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Play the Field"It's important to be in more than one community," Davis says."It's like being in more than one social circle." She suggests joining one mainstream site (say, e Harmony or Match.com) as well as one niche service, such as Cupidtino, which brings Apple-product obsessives together, or the unapologetically elitist Sparkology (the site's men—but not its women! "Changing sites from time to time, and then revisiting, is the best strategy," says Davis. Ace Your Profile"Your user name is going to inspire them to click," says Davis, who suggests a terminology mash-up (e.g., Sporty Smile).

"Yet here I was, husband hunting and armed with only a handful of half-assed bullet points."Online dating is now the third most common way couples meet, with 30 to 40 percent of singletons logging in to some 1,500 services.

In the marvelously titled (Current), writer Dan Slater tracks a phenomenon that started in 1965 with "computer dating"—essentially a digital compatibility test, dreamed up by two lovelorn Harvard undergrads desperate to meet Radcliffe girls—and mushroomed into an estimated $2 billion a year industry.

According to Slater, it's one of the few business models in which clients' failures are the company's win—the longer we seek, the more money they make.

Aiming to short-circuit this cycle, "e-flirt expert" Laurie Davis' hyperprescriptive (Atria) instructs us in a level of detail that is by turns grating and illuminating on how we should be "marketing our singledom." Here, the authors' best advice on joining—and enjoying—the mixer:1.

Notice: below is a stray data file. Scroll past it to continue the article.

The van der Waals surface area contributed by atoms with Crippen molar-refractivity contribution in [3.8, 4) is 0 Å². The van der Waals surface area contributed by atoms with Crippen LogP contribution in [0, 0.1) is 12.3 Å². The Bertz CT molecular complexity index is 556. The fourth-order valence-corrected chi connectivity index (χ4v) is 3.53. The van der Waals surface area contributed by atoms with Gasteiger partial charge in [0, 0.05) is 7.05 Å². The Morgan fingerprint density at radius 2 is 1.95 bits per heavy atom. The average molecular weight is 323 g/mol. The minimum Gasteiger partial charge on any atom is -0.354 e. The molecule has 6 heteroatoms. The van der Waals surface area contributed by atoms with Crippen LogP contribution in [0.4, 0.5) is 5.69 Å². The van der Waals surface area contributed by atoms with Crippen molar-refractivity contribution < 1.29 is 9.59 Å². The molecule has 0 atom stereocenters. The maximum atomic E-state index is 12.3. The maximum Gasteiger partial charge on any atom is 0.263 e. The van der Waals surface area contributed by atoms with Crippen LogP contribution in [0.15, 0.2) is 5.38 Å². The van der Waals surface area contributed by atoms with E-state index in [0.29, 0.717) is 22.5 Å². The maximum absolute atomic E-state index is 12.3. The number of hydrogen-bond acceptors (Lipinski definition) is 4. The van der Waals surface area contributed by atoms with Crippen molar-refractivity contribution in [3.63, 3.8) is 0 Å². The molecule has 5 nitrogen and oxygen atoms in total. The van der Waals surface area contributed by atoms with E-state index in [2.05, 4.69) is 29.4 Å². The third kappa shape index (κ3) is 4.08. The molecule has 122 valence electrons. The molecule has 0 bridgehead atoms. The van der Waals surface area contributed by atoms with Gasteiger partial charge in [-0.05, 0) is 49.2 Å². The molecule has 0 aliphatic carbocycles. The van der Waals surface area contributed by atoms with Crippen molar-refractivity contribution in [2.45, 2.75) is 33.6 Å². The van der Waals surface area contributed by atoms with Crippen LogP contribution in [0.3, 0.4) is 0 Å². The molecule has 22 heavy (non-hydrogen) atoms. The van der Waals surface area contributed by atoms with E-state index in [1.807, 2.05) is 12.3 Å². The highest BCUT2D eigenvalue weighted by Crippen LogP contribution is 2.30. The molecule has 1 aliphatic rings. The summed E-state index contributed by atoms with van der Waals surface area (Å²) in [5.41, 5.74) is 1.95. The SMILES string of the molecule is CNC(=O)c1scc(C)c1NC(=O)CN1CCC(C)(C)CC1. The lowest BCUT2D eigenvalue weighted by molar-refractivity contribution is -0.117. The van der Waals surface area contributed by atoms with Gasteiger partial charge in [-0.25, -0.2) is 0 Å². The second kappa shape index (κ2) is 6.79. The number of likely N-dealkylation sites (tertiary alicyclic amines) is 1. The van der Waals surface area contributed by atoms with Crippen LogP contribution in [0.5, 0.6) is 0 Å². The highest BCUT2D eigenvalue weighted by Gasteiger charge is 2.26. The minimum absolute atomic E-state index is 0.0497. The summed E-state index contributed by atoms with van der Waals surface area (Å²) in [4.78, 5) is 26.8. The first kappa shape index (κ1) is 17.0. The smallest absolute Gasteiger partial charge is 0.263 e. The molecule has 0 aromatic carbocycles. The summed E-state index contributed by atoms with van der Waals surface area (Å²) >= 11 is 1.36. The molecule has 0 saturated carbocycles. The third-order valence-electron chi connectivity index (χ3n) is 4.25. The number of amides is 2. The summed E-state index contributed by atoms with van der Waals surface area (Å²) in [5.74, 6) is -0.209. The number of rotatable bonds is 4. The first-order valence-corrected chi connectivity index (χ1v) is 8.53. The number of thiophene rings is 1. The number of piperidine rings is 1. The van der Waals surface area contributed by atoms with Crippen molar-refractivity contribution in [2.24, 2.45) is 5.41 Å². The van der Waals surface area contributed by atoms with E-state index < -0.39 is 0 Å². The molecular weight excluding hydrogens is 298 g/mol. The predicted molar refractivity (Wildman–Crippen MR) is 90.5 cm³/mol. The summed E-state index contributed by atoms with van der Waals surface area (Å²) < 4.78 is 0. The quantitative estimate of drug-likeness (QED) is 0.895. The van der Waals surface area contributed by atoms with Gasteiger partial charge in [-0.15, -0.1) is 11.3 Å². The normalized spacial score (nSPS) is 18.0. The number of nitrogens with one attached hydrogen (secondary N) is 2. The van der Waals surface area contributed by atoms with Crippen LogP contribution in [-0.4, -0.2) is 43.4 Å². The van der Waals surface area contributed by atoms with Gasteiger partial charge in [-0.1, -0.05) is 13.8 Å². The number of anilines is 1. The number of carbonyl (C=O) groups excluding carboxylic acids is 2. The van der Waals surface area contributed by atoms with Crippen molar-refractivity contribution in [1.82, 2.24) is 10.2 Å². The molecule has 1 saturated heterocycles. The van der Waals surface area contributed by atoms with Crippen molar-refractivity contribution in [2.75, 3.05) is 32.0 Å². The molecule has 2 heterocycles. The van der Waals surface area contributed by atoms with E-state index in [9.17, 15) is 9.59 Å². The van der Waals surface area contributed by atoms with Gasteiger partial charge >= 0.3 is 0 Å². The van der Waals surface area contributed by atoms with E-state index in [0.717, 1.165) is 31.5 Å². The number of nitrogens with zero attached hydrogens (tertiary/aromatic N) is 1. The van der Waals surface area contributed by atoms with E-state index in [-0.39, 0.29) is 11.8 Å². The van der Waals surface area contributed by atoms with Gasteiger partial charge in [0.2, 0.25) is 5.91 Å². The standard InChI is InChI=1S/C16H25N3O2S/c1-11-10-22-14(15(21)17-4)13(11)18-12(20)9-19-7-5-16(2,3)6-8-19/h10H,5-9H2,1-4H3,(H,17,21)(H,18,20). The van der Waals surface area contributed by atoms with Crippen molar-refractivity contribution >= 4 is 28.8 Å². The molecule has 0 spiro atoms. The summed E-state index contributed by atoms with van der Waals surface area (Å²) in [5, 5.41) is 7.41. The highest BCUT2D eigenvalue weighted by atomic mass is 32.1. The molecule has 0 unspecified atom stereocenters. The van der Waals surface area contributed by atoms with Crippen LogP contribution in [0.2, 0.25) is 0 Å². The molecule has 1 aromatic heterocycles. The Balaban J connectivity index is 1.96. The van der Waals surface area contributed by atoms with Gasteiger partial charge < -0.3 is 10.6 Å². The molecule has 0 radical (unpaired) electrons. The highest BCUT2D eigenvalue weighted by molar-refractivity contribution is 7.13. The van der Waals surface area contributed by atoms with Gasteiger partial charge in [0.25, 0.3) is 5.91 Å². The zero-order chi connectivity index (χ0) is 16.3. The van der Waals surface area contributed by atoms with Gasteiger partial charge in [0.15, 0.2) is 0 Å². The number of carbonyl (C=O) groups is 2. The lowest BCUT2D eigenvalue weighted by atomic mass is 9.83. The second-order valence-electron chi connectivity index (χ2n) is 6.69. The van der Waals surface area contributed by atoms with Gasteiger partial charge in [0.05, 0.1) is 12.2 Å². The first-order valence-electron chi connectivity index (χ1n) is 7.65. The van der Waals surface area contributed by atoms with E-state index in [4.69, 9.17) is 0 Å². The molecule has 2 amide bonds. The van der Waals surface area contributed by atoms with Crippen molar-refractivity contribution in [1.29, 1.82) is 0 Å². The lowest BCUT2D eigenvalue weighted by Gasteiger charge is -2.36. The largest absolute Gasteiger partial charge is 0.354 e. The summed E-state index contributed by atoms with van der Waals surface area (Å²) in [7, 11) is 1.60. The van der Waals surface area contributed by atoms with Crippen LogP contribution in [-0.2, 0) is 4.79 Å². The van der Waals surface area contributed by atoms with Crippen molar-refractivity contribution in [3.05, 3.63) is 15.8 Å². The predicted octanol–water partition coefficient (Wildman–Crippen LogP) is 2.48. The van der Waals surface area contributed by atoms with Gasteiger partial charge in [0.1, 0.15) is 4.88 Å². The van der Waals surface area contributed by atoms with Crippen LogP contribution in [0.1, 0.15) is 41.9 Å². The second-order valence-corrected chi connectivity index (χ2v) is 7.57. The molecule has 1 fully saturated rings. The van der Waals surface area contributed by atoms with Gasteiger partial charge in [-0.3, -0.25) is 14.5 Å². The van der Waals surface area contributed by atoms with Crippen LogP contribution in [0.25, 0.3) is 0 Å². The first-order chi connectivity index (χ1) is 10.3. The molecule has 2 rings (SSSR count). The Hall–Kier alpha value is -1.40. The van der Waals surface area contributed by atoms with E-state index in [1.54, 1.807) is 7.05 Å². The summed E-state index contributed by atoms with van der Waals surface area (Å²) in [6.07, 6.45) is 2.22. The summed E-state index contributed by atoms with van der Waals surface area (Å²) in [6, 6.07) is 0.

But such lightweight openers are disarming, approachable.

"If someone said to you 'I'm uncomplicated, generally in a happy mood, and I like to do stuff,' you'd want to hang out with him or her, right?

" Webb found that the most successful profiles were purposefully casual, under 500 words, and just detailed enough—­specific, but not to the point of alienating someone ("like" HBO dramas, but don't zero in on ). Davis cites psychological studies that say the mind can easily grasp groups of three: "So stick to three ­interests, three words to describe your ideal match, or three favorite movies." Webb advises against mentioning your job, using foreign words, or referring to yourself in the third person.

At 30, after a breakup that involved spotting her boyfriend draped around ­another woman, digital strategist Amy Webb ­decided to try meeting men online.

And she did: On JDate, Match.com, and ­e Harmony, she met guys who were six inches shorter or 30 pounds heavier than advertised; who picked expensive restaurants and passed the check to her; and who told her, mid drink, that they were married.

One night, after another bad match and a solo bottle of wine, Webb rejoined JDate—this time posing as a man, to check out her competition. Webb crafted 10 male profiles so perfect they had to be fake (sample code name: Jewish Doc1000) to gather data: what the site's most popular women looked like, which keywords they used, how they timed their messages.

(Duffon), one of three new books about online dating out this month, in which she ­recounts how she cracked the online dating code to meet her now husband.

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